Our D4D model includes 4 key components:
- Research design (e.g. organization/community assessment; methods, indicators, sample populations)
- Data collection (e.g. data lifecycle, instruments, tools, storage)
- Data analysis (e.g. statistical tools, data interpretation)
- Using data for decision making (e.g. storytelling, making decisions)
In this framing, “data” generally refers to quantitative information, as that is what most decisions in the natural sciences are based on. However, in arguing for underrepresented communities to be more engaged in the D4D process, this project is also arguing that the notion of data should be expanded to incorporate local and traditional knowledge, which is often not in the same form as the typically quantitative data used by policy makers. This project seeks to develop training resources that incorporate and encourage this mindset.
Further, our D4D approach does not assume communities need to become experts in all the above listed skill areas. Indeed, any one of the areas requires months, if not years, to master. Rather, the goal is to engender, at a minimum, a basic understanding of the processes and vocabularies used in D4D.
The project is driven by the following questions:
- What key skills and knowledge do stakeholders see as necessary for better participation in the OD4D process?
- What do communities, experts, scholars, etc see as the most pressing upcoming policy issues/conversations?
- What does "participation/engagement" mean to these stakeholders?
- What skills/knowledge do these stakeholders believe that communities need to participate in future policy conversations?
- What are the key diversity and inclusion issues that stakeholders need to consider for effective community participation in OD4D?
- What technological tools and organizational arrangements can be effective in teaching OD4D skills at the organizational level?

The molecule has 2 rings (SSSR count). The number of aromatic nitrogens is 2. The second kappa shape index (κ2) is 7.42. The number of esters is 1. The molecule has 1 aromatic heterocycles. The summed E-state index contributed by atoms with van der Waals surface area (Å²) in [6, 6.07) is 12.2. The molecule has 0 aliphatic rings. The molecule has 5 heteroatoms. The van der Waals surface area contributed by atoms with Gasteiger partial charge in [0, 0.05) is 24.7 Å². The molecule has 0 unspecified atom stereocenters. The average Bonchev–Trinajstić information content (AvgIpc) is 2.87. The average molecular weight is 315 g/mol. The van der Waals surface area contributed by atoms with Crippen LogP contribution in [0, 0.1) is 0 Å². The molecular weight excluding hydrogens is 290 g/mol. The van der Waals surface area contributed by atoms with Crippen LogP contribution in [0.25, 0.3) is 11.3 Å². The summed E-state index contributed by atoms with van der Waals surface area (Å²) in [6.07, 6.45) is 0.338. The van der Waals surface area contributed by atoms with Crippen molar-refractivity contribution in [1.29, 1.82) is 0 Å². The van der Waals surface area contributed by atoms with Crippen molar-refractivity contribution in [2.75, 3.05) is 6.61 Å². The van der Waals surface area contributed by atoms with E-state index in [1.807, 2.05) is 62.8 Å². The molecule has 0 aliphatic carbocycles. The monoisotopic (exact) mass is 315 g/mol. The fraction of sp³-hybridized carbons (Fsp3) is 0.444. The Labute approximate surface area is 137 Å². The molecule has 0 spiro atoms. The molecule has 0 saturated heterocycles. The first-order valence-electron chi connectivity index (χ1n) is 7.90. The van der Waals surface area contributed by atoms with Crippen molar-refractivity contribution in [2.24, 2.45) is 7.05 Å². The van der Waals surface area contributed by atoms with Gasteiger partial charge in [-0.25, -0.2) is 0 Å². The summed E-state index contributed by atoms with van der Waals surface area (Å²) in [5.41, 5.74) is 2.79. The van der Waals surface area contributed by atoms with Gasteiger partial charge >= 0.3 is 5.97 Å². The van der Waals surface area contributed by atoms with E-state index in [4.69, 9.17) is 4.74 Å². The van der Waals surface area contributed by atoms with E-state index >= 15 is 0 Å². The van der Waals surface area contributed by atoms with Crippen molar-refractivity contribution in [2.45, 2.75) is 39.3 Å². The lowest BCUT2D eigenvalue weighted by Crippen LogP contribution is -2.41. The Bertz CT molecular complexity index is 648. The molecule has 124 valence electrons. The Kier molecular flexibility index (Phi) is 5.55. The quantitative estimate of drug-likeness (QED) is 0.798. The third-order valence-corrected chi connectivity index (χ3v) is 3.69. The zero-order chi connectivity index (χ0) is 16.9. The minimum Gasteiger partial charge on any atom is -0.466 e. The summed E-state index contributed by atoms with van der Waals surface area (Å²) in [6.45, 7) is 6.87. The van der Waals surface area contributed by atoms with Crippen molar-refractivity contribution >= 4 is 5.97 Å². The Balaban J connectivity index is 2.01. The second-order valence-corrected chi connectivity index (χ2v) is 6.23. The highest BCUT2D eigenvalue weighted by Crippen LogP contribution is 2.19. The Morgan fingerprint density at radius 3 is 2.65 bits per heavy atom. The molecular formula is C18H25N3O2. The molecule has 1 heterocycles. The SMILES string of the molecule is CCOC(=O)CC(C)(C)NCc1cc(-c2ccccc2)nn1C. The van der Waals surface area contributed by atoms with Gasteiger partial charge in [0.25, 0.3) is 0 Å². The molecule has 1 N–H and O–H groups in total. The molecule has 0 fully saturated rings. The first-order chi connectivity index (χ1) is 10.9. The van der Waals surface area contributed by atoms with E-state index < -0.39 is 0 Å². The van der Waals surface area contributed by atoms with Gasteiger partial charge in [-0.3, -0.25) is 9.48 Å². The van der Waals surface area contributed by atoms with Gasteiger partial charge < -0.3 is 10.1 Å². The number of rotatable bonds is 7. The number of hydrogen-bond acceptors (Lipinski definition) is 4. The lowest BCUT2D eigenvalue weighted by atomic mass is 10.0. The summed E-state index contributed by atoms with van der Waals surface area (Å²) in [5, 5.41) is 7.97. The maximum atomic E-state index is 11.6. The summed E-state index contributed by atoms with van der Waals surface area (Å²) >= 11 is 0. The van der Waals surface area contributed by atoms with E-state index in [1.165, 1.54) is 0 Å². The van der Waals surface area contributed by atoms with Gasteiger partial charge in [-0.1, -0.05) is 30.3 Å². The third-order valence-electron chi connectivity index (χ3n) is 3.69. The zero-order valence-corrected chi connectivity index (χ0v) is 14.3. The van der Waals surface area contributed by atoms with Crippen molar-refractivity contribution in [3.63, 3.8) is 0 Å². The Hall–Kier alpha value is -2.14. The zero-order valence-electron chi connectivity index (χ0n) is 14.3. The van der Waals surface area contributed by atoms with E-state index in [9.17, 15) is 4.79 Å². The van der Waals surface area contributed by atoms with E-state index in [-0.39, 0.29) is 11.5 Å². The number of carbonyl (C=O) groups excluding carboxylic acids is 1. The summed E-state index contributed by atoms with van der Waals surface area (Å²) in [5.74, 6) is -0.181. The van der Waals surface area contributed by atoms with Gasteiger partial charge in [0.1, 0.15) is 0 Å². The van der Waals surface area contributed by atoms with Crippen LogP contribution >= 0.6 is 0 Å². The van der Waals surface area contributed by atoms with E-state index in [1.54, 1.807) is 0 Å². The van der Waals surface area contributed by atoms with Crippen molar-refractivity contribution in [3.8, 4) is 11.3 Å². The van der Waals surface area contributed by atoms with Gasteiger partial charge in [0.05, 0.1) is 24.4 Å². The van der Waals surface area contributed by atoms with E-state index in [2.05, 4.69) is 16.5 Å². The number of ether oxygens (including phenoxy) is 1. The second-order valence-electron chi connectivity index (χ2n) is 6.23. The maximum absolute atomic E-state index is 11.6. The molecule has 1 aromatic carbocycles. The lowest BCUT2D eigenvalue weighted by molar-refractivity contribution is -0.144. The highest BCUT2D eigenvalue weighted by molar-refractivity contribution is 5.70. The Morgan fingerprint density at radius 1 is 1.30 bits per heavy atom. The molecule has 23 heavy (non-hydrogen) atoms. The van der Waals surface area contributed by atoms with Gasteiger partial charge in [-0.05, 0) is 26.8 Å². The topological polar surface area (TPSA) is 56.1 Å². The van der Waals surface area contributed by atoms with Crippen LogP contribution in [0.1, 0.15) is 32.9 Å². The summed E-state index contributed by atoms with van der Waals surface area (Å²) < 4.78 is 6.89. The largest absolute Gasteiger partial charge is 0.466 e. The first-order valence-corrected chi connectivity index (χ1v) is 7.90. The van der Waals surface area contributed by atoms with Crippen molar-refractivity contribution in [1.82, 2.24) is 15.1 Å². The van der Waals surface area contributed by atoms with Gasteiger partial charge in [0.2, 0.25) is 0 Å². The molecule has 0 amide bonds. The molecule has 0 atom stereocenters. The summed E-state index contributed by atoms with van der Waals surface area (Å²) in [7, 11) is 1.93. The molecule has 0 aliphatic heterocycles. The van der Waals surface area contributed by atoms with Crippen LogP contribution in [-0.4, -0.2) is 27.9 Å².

- To what extent could technology be a tool to support the building of OD4D skills?
- To what extent could community organizations and public libraries play a role in supporting the growth of OD4D skills in their communities?
- What lessons from past research and policy projects can be used to maximize the engagement of communities?
- How have community members experienced participation in past ocean policy projects?
- How can future projects be responsive to community experiences in order to build appetite for and longevity of OD4D participation?
The project will be structured in two phases. The first phase, ending in Q4 2020, will begin with participatory methods to seek stakeholder and key informant feedback on the project design. It will also investigate local organization and community needs, interests, and cultural considerations related to participation in marine-related D4D projects or processes. Further, it will undertake desk and field research for insights on the experiences coastal communities have had with previous data projects. The second phase, to be completed in Q4 2021, will develop content and pedagogical approaches for D4D tools and resources based on the synthesized findings of the first phase.
A comprehensive project design will be released by the end of April 2020.
The project is a part of research at the Nippon Foundation Nexus Center, a new initiative at UW EarthLab, which is focused on ocean equity and wellbeing. The official launch of the center will be on April 14th, 2020.
We'd love your thoughts, questions, or feedback. Please contact Chris Rothschild by clicking his name under "Quick Facts" on the project page.